BEING OBSERVED teaching by a senior member of staff is often a daunting experience for many trainees.
However, a school in Birmingham believes it has hit upon a simple system that takes the stress off teachers and gives both observers - and the trainees - eyes in the back of their heads when spotting disruptive pupils.
Two cameras have been rigged up in the classroom, with trainees wearing an earpiece. Observers can pass on advice from another part of Hollywell school, in Handsworth, through the Bluetooth headset.
The system, which costs around pound;300, does not require particularly advanced technology. The cameras can be moved easily from room to room, allowing trainees to be watched in their normal classroom environment.
Shelina Choudhury, 22, an English postgraduate certificate in education trainee, said the method seemed weird at first. "It takes a while to get used to having someone talking in your ear, but it has been very useful,"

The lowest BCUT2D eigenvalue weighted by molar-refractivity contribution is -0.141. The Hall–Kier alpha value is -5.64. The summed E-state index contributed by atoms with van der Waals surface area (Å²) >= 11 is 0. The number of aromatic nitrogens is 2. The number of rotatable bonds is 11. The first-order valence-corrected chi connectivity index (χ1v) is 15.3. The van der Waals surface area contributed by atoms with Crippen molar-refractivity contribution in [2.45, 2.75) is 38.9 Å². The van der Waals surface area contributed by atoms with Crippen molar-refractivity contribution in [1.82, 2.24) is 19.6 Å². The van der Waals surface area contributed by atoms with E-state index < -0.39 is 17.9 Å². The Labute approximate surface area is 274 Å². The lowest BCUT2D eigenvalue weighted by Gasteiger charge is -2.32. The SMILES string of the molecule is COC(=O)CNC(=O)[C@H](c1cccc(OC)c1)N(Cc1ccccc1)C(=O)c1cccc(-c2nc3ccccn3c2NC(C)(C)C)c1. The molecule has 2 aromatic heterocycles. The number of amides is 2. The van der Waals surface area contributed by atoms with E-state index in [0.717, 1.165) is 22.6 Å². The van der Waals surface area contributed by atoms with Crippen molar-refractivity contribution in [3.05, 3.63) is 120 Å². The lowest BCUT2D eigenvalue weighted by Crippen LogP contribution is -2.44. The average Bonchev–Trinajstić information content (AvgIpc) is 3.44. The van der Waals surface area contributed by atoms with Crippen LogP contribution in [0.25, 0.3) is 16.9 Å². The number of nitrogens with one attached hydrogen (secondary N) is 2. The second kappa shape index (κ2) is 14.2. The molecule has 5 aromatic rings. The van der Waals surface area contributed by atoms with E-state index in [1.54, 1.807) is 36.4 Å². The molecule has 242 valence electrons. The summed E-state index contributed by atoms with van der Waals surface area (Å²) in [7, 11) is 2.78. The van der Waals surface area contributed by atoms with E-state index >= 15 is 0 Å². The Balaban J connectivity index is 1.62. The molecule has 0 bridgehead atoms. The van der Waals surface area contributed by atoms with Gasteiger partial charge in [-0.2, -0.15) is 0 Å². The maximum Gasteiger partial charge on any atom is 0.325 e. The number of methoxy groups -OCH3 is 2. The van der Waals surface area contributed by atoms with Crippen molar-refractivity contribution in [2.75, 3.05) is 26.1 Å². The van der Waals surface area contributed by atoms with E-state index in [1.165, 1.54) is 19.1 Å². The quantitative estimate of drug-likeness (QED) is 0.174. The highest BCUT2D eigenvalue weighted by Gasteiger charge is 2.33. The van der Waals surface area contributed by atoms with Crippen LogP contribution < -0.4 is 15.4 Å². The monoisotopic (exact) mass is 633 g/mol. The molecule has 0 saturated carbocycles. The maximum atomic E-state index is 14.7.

"I tend to talk very fast and the teacher will often tell me if I'm going too quickly, or if I need to explain things better.
"They are an omniscient eye, so if there's a pupil scrunching paper under the desk behind you, they tell you. It really helps with classroom management and, after a couple of tries, I've seen improvements in my teaching."
The only problem the school has identified is the temptation for trainees to reply to the instructions coming through their earpiece.
Lorraine Thomas, the school's training co-ordinator, said that pupils had quickly grown accustomed to the video cameras in their lessons.
She said the teacher observer always tries to intervene as little as possible over the headset.
"We usually talk at transitional points in the lesson so they are not too distracted," she said.
"It is a relatively cheap and simple system and, unlike other methods, allows trainees to give their lesson in their normal classroom."
Video cameras are increasingly being used in schools to monitor newly qualified teachers, along with one-way mirrors.